Geographic and Specialty Access Disparities in US Pediatric Leukodystrophy Diagnosis.

Published on May 1, 2020in The Journal of Pediatrics3.7
· DOI :10.1016/J.JPEDS.2020.01.063
Sara E. Grineski25
Estimated H-index: 25
(UofU: University of Utah),
Danielle X. Morales10
Estimated H-index: 10
(UTEP: University of Texas at El Paso)
+ 2 AuthorsJoshua L. Bonkowsky28
Estimated H-index: 28
(UofU: University of Utah)
Sources
Abstract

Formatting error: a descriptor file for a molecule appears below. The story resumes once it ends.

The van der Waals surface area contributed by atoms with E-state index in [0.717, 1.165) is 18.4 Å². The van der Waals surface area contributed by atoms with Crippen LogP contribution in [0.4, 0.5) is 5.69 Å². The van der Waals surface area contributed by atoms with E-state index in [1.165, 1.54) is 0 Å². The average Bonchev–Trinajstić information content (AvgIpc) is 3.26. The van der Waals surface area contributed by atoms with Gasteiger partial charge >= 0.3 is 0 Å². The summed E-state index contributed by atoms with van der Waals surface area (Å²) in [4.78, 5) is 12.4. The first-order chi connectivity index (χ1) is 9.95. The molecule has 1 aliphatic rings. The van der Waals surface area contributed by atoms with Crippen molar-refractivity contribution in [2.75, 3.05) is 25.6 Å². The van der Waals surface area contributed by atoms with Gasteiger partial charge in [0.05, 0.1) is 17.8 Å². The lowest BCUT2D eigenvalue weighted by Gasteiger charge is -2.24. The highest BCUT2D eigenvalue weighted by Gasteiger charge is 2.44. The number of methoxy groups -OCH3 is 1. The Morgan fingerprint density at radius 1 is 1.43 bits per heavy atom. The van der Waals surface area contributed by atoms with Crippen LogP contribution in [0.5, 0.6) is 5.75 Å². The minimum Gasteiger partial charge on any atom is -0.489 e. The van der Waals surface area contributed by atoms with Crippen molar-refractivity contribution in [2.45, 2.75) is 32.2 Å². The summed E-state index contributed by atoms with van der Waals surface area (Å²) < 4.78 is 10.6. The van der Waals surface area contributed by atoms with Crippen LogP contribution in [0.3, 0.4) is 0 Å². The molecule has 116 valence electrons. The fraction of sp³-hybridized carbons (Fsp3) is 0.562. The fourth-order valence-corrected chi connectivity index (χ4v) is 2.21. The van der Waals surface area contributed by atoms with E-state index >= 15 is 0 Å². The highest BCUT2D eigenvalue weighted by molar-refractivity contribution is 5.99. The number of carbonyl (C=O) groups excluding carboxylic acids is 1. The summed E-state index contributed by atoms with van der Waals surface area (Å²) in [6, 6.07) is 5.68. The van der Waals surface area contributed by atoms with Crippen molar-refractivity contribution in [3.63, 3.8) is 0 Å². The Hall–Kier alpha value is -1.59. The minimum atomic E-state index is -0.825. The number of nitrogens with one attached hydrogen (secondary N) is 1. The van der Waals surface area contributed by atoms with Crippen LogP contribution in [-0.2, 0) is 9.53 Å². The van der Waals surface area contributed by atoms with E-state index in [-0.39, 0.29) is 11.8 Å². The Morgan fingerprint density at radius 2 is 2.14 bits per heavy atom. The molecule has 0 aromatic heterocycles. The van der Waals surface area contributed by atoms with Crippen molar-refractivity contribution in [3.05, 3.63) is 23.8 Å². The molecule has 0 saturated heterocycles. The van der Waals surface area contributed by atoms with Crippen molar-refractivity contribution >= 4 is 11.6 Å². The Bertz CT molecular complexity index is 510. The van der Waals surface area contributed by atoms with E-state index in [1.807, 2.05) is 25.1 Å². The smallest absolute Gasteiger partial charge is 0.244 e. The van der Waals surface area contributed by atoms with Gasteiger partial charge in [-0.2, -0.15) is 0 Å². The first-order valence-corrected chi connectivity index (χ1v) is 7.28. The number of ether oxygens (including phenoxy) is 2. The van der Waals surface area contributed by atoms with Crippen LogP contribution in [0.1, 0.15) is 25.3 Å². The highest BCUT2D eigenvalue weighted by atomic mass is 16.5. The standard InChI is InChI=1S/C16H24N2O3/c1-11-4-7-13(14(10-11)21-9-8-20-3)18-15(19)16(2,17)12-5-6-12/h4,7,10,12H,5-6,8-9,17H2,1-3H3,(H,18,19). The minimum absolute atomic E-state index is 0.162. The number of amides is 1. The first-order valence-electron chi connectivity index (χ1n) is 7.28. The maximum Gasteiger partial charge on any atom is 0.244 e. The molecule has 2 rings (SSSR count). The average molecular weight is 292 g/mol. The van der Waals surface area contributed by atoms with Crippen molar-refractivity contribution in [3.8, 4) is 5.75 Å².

Objective To examine disparities in the diagnosis of leukodystrophies including geographic factors and access to specialty centers. Study design Retrospective cohort study of pediatric patients admitted to Pediatric Health Information System hospitals. Patients with leukodystrophy were identified with International Classification of Diseases, Tenth Revision, Clinical Modification diagnostic codes for any of 4 leukodystrophies (X-linked adrenoleukodystrophy, Hurler disease, Krabbe disease, and metachromatic leukodystrophy). We used 3-level hierarchical generalized logistic modeling to predict diagnosis of a leukodystrophy based on distance traveled for hospital, neighborhood composition, urban/rural context, and access to specialty center. Results We identified 501 patients with leukodystrophy. Patients seen at a leukodystrophy center of excellence hospital were 1.73 times more likely to be diagnosed than patients at non-center of excellence hospitals. Patients who traveled farther were more likely to be diagnosed than those who traveled shorter. Patients living in a Health Professionals Shortage Area zip code were 0.86 times less likely to be diagnosed than those living in a non-Health Professionals Shortage Area zip code. Conclusions Geographic factors affect the diagnosis of leukodystrophies in pediatric patients, particularly in regard to access to a center with expertise in leukodystrophies. Our findings suggest a need for improving access to pediatric specialists and possibly deploying specialists or diagnostic testing more broadly.
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